"Stop that," Liz said, speaking Antarian. "Doubt my ideas if you like, but do it in a language everyone here understands. Otherwise, you undermine any chance we have at building a relationship based on trust."

"I don't trust you not to kill me where I stand," Traedon said. "Why should I give my life following you into treason?"

"I do not ask for your life," Liz said.

"A coup always costs lives."

"As I already explained," Liz said. "A violent uprising is not the answer to this planet's problems."

"Kivar must be ousted!"

"Kivar is my problem," Liz said. "I will not ask anyone else to share that risk."

"How do you expect to take on such a problem alone, Liz Parker of Earth?"

"Kivar believes me to be his beloved Princess Vilandra," Liz said. "It is a weakness I plan to exploit."

"Kivar murdered Princess Vilandra," Traedon argued. "Surely he's neither in love nor fool enough to trust her intentions now?"

"Kivar believes Princess Vilandra has been mindwiped," Doctor Gafer said. "Princess Liz has delivered such a performance even I nearly believed, and I'm the one meant to have done it."

Tess whipped her head around to Doctor Gafer. "Why would Kivar believe you could accomplish such a thing?"

"I have royal blood, Queen Ava."

"You're . . . "

"Yes," Doctor Gafer said. "My mother was Handmaiden Seil."

"So your father?"

"Is as you guess, sister."

The two lost siblings stared across the table for a long minute. Tess reached out and touched her brother's hand.

"Well this is all very touching," Nilruc's companion said. "But might I remind everyone that we risk our lives to sit here?"

"True," Liz said. "I took precautions, but Kivar will notice my absence eventually, and he knows about the museum's upcoming gala."

Historian Mascusda leaned forward. "Tell us what you need, Queen Liz."

"I'm not -- "

Tess shook her head. "You are."

"Tess," she hissed, speaking English. "I can't ask -- "

"Long live Queen Elizabeth," Tess said in Antarian, the edge of humor in her voice hidden from the others by her accent. "First of her Name."

"Let's just stick with Liz," she said quietly. She turned to the rest of the group. "Now what I need from everyone here is a working government. I will not have this planet fall into chaos."

"Do you not intend to restore the throne to Zan?"

"Zan remains on Earth," Liz said. "I must return to him. In our absence, I plan to install a council of advisors. They will make the decisions necessary for the good of the planet."

"How will such a council anticipate your wishes?" Dremea asked.

"It is not my wishes, or Zan's, you need to anticipate," Liz said. "You will need to base your decisions on the will of the people, and serve their needs."

The look in Dremea's eyes told Liz she had just passed a test of sorts. "My life is yours, Queen Liz."

"Your life is your own, Dremea, but thank you for the vote of confidence." Liz looked around at the rest of the group. "In addition to the people gathered here, I have assembled a list of those who might prove suitable for government positions. Most are commoners. I believe they all understand the consequences of failure."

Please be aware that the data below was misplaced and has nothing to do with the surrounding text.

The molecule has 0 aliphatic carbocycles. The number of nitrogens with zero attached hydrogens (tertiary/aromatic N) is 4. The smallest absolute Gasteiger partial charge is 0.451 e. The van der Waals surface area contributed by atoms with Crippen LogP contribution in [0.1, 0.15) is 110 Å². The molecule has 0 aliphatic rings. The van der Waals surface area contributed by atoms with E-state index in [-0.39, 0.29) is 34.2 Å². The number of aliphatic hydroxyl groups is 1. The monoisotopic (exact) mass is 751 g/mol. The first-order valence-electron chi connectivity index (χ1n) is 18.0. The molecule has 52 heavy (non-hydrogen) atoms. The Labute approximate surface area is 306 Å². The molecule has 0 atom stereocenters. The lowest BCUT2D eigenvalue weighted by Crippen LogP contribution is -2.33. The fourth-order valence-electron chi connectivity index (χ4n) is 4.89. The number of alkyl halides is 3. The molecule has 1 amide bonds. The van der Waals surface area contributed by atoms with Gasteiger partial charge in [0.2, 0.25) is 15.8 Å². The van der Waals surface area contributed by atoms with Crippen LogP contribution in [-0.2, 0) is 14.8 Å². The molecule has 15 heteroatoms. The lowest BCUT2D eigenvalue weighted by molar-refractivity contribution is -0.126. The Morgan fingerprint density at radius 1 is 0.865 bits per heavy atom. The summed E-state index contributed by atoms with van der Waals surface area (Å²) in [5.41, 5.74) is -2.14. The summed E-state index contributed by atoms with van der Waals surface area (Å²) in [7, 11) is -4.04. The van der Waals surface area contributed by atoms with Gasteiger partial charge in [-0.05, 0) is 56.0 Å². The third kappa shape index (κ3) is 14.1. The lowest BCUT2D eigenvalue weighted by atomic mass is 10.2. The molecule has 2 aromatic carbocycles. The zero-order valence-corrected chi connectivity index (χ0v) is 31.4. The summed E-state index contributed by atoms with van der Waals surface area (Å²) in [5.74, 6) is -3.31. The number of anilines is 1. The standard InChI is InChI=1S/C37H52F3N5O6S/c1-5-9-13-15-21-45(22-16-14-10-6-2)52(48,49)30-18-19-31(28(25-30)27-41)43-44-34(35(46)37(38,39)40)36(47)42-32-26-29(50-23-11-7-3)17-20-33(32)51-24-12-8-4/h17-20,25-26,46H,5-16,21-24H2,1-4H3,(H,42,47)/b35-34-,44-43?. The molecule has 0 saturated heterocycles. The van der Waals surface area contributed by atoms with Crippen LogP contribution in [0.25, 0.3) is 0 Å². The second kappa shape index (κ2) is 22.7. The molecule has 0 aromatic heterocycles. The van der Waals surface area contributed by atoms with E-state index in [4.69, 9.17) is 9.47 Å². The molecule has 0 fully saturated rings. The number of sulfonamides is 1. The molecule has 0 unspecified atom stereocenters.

Liz pulled out her list. It included next of kin for each victim of the coup. In this small way, each of the thirty-eight names so heavy on Liz's heart would have some measure of justice. She'd also added the name of the second captain. She wondered what he'd think when he learned of his newfound rank. If indeed she succeeded.

"Who do you name Imperial Chancellor?" Traedon asked.

"Historian Mascusda," Liz said without hesitation. "Those who do not know history are destined to repeat it. Hopefully the opposite proves equally true."

The poor woman grabbed the table, her large eyes wide with shock. "Your Highness, I -- "

Whatever objection she planned cut off abruptly as an explosion echoed through the building.

"It's Kivar," Liz said. "He must have discovered the decoy I left."

"He's on to us!" Traedon said. "This has all been for nothing!"

"No," Liz said. "He just thinks I disobeyed his absurd demands. He ordered me to rest for the Night of Three Moons. We can still make this work."

"How? We'll be dead in five minutes."

"Trust me," Liz said. "Follow my orders."

"As you wish, Your Highness," Historian Mascusda said.

"Traedon, Mascusda, and you two," she waved at the Inwallers who had carried Tess. "You're with me. I have an idea. Ava, back in the box. Doctor Gafer, get her to safety. Nilruc, you two help him. And Dremea, go ahead of them, to check on the baby. If anyone's forced to flee, I'll find you tomorrow, in the clothing store near the marketplace."

"Go out through the archives," Historian Mascusda said to her husband. "Even if he sent a full battalion, they won't catch you there."

"I doubt he sent many at all," Liz said with as much confidence as she could manage. "It's a domestic squabble, not a revolution."

"No one needs to get caught," Doctor Gafer suggested. "We have resources to get off planet, we can even get you and Ava back to Earth."

Liz pointed to the deadly device on his arm. "Impossible. If I run now, the plan is dead. Now go."

Doctor Gafer followed the others out.

"Traedon," Liz said. "Your weapons?"

While Doctor Gafer's party hustled out the door, Liz took the energy weapons from Traedon and restored their charge. "You've taken us hostage," Liz told him as she handed them back. "You demand freedom for . . . "

"Freedom for Wonsfiech," he agreed. "I knew I'd end up sacrificing my life for your cause. Just promise me Kivar will die."

"Kivar is the only one who will die," Liz said. "I won't let harm come to any of you. Or much harm, anyway."

"My life is yours, Queen Liz of Earth." Traedon shot her a look, and Liz almost laughed. Who knew her mediocre gallows humor would prove the key to Traedon's respect.